Woody Creek Distillers’ potato vodka grabs attention at competition
The spuds growing in Woody Creek are capturing attention.
The Woody Creek Colorado 100 percent Potato Vodka made by Woody Creek Distillers of Basalt grabbed a double gold medal at a top spirits competition this spring. It set the gold standard for best vodka and also grabbed the equivalent of the best in show award for being the best of all the spirits in the competition.
Woody Creek’s vodka took top honors at the San Francisco World Spirits Competition on March 21-22. Operating partner Mark Kleckner said the 2½-year-old distillery has won regional craft competitions, but it didn’t expect to win an international competition so soon — and certainly not the double gold at the San Francisco competition.
“It’s like the Grammy or Oscar for booze,” Kleckner said.
The distillery grows its own potatoes on Woody Creek ranchland owned or rented by Pat and Mary Scanlan, the other owners of the company. The high-altitude spuds are also grown on land the distillery leases from the Pitkin County Open Space and Trails program adjacent to the old Emma schoolhouse.
The approach that Kleckner and his team take once the potatoes reach the distillery is simple but effective. They use the alpine potatoes, local spring water and yeast to create the vodka. The potatoes are washed and mashed. The mash goes through a special separation process and is distilled only once to produce 80-proof vodka. Kleckner shuns the flavored vodkas and those made with mass-produced ethanol. He calls his company’s offering “real vodka.” Winning the San Francisco competition helps the small company’s credibility.
“It just helps us across the board,” Kleckner said. “It’s a completely blind taste test. The people on the tasting panel are the who’s who in the spirits industry.”
Since opening in late 2012, Woody Creek Distillers has been growing “as fast as we’re capable,” Kleckner said. They have been careful not make promises they cannot keep. They refuse to expand distribution if they cannot keep the area supplied.
They only produce vodka during the potato harvest, so roughly Labor Day to early November. They anticipate using 1.5 million pounds of locally grown potatoes in 2015.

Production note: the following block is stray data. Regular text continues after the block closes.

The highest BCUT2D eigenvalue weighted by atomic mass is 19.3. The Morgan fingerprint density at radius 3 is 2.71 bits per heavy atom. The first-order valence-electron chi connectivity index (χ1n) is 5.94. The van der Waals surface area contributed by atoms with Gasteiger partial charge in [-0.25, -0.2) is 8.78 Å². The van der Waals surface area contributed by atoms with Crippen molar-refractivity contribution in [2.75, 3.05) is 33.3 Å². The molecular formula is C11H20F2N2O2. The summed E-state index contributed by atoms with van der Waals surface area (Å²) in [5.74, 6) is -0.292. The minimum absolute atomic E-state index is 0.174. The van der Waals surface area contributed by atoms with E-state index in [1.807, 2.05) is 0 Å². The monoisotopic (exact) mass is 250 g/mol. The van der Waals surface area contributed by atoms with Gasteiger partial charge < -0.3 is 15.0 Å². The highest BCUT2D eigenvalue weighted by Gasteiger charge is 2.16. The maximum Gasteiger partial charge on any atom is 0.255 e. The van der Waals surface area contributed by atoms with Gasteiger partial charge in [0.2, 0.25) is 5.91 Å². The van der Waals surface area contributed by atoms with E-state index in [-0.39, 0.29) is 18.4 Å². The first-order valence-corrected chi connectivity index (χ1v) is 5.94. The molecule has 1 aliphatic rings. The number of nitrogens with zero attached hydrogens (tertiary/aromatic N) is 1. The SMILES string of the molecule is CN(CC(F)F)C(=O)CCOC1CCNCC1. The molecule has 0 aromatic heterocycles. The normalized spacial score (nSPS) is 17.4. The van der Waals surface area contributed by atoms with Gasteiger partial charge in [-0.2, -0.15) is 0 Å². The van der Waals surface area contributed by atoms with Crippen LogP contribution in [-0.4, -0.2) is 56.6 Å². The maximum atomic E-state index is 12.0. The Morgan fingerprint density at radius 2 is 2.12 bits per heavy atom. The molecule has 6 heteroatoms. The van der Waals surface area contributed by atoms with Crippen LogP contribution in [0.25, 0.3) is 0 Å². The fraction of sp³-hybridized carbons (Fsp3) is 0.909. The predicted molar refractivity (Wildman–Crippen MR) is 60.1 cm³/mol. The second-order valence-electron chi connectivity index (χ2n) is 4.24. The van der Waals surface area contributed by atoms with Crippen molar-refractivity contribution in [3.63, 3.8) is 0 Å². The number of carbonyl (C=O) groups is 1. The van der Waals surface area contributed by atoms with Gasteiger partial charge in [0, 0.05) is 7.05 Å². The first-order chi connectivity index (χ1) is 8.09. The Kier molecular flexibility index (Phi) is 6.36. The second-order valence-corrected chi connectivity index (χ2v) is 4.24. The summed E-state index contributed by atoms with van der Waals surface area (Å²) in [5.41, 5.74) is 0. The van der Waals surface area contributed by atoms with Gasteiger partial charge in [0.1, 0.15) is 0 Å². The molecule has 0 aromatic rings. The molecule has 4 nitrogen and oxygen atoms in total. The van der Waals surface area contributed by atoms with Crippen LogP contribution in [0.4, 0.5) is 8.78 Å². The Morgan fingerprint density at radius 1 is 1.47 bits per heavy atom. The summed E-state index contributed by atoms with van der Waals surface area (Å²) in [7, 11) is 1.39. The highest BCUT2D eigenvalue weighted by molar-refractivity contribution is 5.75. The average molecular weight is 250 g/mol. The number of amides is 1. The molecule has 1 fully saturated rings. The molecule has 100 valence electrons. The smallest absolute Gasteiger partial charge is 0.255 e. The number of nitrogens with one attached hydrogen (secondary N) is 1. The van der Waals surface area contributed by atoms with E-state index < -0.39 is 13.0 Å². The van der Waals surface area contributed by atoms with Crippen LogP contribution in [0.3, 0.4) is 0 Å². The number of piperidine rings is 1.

They are distributing to 14 states right now. The next big push will be to expand into Texas and Louisiana. Texas is a “monster market” so Kleckner has been careful not to leap before plenty of planning. They have added two additional fermenters and one addition mash tank, doubling their capacity of spirits production in Basalt. They also make gin and whiskey.
Kleckner said his staff is looking forward to the Aspen Food and Wine Classic in June to introduce themselves to a broader audience. “Two years ago it was our coming out party,” he said.
Support Local Journalism
Support Local Journalism
Readers around Glenwood Springs and Garfield County make the Post Independent’s work possible. Your financial contribution supports our efforts to deliver quality, locally relevant journalism.
Now more than ever, your support is critical to help us keep our community informed about the evolving coronavirus pandemic and the impact it is having locally. Every contribution, however large or small, will make a difference.
Each donation will be used exclusively for the development and creation of increased news coverage.
Start a dialogue, stay on topic and be civil.
If you don't follow the rules, your comment may be deleted.
User Legend: Moderator Trusted User
Black Friday in Glenwood Springs isn’t the window-smashing, offer-grabbing, deal-searching affair that it is in other places.